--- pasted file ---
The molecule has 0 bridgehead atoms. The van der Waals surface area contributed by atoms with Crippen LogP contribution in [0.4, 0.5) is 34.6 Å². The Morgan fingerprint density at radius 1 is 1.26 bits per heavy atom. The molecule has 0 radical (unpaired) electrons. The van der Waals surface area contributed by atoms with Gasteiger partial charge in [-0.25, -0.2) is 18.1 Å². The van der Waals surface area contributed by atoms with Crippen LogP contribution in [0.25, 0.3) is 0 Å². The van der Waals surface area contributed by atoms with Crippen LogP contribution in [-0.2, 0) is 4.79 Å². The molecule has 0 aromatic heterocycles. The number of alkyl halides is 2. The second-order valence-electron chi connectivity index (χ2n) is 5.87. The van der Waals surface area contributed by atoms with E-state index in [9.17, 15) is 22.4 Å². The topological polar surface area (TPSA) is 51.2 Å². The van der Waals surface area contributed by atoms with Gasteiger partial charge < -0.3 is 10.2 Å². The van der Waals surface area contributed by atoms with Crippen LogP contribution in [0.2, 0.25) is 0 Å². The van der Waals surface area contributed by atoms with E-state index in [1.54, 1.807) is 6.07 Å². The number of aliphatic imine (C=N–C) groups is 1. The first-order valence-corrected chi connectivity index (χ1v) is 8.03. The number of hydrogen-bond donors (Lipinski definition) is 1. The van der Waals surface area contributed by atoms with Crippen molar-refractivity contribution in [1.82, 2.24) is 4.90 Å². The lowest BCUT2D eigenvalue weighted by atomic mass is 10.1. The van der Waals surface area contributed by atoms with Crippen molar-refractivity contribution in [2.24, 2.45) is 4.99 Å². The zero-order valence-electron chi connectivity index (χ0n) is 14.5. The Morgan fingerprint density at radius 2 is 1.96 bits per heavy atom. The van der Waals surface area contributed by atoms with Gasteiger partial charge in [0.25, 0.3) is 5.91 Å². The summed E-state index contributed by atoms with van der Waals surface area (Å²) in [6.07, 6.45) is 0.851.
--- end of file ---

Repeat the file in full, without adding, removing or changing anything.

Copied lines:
The molecule has 0 bridgehead atoms. The van der Waals surface area contributed by atoms with Crippen LogP contribution in [0.4, 0.5) is 34.6 Å². The Morgan fingerprint density at radius 1 is 1.26 bits per heavy atom. The molecule has 0 radical (unpaired) electrons. The van der Waals surface area contributed by atoms with Gasteiger partial charge in [-0.25, -0.2) is 18.1 Å². The van der Waals surface area contributed by atoms with Crippen LogP contribution in [0.25, 0.3) is 0 Å². The van der Waals surface area contributed by atoms with Crippen LogP contribution in [-0.2, 0) is 4.79 Å². The molecule has 0 aromatic heterocycles. The number of alkyl halides is 2. The second-order valence-electron chi connectivity index (χ2n) is 5.87. The van der Waals surface area contributed by atoms with E-state index in [9.17, 15) is 22.4 Å². The topological polar surface area (TPSA) is 51.2 Å². The van der Waals surface area contributed by atoms with Gasteiger partial charge < -0.3 is 10.2 Å². The van der Waals surface area contributed by atoms with Crippen LogP contribution in [0.2, 0.25) is 0 Å². The van der Waals surface area contributed by atoms with E-state index in [1.54, 1.807) is 6.07 Å². The number of aliphatic imine (C=N–C) groups is 1. The first-order valence-corrected chi connectivity index (χ1v) is 8.03. The number of hydrogen-bond donors (Lipinski definition) is 1. The van der Waals surface area contributed by atoms with Crippen molar-refractivity contribution in [1.82, 2.24) is 4.90 Å². The lowest BCUT2D eigenvalue weighted by atomic mass is 10.1. The van der Waals surface area contributed by atoms with Crippen molar-refractivity contribution in [2.24, 2.45) is 4.99 Å². The zero-order valence-electron chi connectivity index (χ0n) is 14.5. The Morgan fingerprint density at radius 2 is 1.96 bits per heavy atom. The van der Waals surface area contributed by atoms with Gasteiger partial charge in [0.25, 0.3) is 5.91 Å². The summed E-state index contributed by atoms with van der Waals surface area (Å²) in [6.07, 6.45) is 0.851.